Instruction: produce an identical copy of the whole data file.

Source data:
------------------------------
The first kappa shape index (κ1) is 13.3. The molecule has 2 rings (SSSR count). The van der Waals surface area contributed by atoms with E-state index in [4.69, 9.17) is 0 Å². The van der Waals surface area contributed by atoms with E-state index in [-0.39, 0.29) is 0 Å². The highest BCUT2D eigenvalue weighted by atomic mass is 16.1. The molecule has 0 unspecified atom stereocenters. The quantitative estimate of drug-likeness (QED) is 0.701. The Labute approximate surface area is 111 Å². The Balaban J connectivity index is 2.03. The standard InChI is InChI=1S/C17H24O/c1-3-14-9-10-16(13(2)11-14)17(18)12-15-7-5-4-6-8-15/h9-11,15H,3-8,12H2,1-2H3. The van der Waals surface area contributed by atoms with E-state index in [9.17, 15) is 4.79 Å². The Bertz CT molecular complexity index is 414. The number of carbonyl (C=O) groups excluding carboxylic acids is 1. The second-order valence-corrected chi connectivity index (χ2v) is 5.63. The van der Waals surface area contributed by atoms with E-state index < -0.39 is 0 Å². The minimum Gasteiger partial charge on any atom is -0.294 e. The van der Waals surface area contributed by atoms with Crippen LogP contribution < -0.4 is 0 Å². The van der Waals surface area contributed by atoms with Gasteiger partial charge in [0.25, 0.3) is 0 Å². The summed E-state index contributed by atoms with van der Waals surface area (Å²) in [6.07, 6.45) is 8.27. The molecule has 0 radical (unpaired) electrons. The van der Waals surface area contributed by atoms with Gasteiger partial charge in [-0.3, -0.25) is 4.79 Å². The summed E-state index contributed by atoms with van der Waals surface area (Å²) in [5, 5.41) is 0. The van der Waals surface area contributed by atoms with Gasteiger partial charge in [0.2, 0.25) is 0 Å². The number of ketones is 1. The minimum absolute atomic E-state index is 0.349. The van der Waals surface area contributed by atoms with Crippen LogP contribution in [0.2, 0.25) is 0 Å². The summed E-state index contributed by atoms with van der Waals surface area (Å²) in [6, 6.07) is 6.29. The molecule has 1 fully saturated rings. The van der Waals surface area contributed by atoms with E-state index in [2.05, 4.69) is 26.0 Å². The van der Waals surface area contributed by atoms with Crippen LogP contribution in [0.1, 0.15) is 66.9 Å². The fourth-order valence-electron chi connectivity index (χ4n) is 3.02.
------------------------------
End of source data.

The first kappa shape index (κ1) is 13.3. The molecule has 2 rings (SSSR count). The van der Waals surface area contributed by atoms with E-state index in [4.69, 9.17) is 0 Å². The van der Waals surface area contributed by atoms with E-state index in [-0.39, 0.29) is 0 Å². The highest BCUT2D eigenvalue weighted by atomic mass is 16.1. The molecule has 0 unspecified atom stereocenters. The quantitative estimate of drug-likeness (QED) is 0.701. The Labute approximate surface area is 111 Å². The Balaban J connectivity index is 2.03. The standard InChI is InChI=1S/C17H24O/c1-3-14-9-10-16(13(2)11-14)17(18)12-15-7-5-4-6-8-15/h9-11,15H,3-8,12H2,1-2H3. The van der Waals surface area contributed by atoms with E-state index in [9.17, 15) is 4.79 Å². The Bertz CT molecular complexity index is 414. The number of carbonyl (C=O) groups excluding carboxylic acids is 1. The second-order valence-corrected chi connectivity index (χ2v) is 5.63. The van der Waals surface area contributed by atoms with E-state index < -0.39 is 0 Å². The minimum Gasteiger partial charge on any atom is -0.294 e. The van der Waals surface area contributed by atoms with Crippen LogP contribution < -0.4 is 0 Å². The van der Waals surface area contributed by atoms with Gasteiger partial charge in [0.25, 0.3) is 0 Å². The summed E-state index contributed by atoms with van der Waals surface area (Å²) in [6.07, 6.45) is 8.27. The molecule has 0 radical (unpaired) electrons. The van der Waals surface area contributed by atoms with Gasteiger partial charge in [-0.3, -0.25) is 4.79 Å². The summed E-state index contributed by atoms with van der Waals surface area (Å²) in [5, 5.41) is 0. The van der Waals surface area contributed by atoms with Gasteiger partial charge in [0.2, 0.25) is 0 Å². The number of ketones is 1. The minimum absolute atomic E-state index is 0.349. The van der Waals surface area contributed by atoms with Crippen LogP contribution in [0.2, 0.25) is 0 Å². The summed E-state index contributed by atoms with van der Waals surface area (Å²) in [6, 6.07) is 6.29. The molecule has 1 fully saturated rings. The van der Waals surface area contributed by atoms with E-state index in [2.05, 4.69) is 26.0 Å². The van der Waals surface area contributed by atoms with Crippen LogP contribution in [0.1, 0.15) is 66.9 Å². The fourth-order valence-electron chi connectivity index (χ4n) is 3.02.